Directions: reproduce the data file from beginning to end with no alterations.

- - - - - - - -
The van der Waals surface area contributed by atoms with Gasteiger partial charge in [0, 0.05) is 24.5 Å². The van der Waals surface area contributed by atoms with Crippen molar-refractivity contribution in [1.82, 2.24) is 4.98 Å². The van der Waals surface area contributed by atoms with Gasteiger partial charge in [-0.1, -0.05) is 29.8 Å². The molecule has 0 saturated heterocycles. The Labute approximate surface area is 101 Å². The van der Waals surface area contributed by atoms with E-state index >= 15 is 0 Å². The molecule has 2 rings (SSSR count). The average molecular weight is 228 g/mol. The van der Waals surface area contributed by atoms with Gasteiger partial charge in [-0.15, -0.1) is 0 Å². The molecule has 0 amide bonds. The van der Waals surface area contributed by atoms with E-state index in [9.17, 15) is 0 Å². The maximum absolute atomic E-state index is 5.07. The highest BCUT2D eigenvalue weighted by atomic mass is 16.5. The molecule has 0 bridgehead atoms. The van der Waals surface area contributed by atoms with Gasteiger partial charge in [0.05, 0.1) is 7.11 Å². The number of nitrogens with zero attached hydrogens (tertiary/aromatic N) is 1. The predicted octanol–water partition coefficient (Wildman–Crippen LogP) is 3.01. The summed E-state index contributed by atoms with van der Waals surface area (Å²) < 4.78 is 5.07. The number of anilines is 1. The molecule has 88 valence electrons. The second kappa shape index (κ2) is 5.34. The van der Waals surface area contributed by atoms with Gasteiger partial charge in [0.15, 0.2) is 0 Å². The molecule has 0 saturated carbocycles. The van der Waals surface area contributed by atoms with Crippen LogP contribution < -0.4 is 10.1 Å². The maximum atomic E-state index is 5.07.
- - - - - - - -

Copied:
The van der Waals surface area contributed by atoms with Gasteiger partial charge in [0, 0.05) is 24.5 Å². The van der Waals surface area contributed by atoms with Crippen molar-refractivity contribution in [1.82, 2.24) is 4.98 Å². The van der Waals surface area contributed by atoms with Gasteiger partial charge in [-0.1, -0.05) is 29.8 Å². The molecule has 0 saturated heterocycles. The Labute approximate surface area is 101 Å². The van der Waals surface area contributed by atoms with E-state index >= 15 is 0 Å². The molecule has 2 rings (SSSR count). The average molecular weight is 228 g/mol. The van der Waals surface area contributed by atoms with Gasteiger partial charge in [-0.15, -0.1) is 0 Å². The molecule has 0 amide bonds. The van der Waals surface area contributed by atoms with E-state index in [9.17, 15) is 0 Å². The maximum absolute atomic E-state index is 5.07. The highest BCUT2D eigenvalue weighted by atomic mass is 16.5. The molecule has 0 bridgehead atoms. The van der Waals surface area contributed by atoms with Gasteiger partial charge in [0.05, 0.1) is 7.11 Å². The number of nitrogens with zero attached hydrogens (tertiary/aromatic N) is 1. The predicted octanol–water partition coefficient (Wildman–Crippen LogP) is 3.01. The summed E-state index contributed by atoms with van der Waals surface area (Å²) < 4.78 is 5.07. The number of anilines is 1. The molecule has 88 valence electrons. The second kappa shape index (κ2) is 5.34. The van der Waals surface area contributed by atoms with Gasteiger partial charge in [0.15, 0.2) is 0 Å². The molecule has 0 saturated carbocycles. The van der Waals surface area contributed by atoms with Crippen LogP contribution < -0.4 is 10.1 Å². The maximum atomic E-state index is 5.07.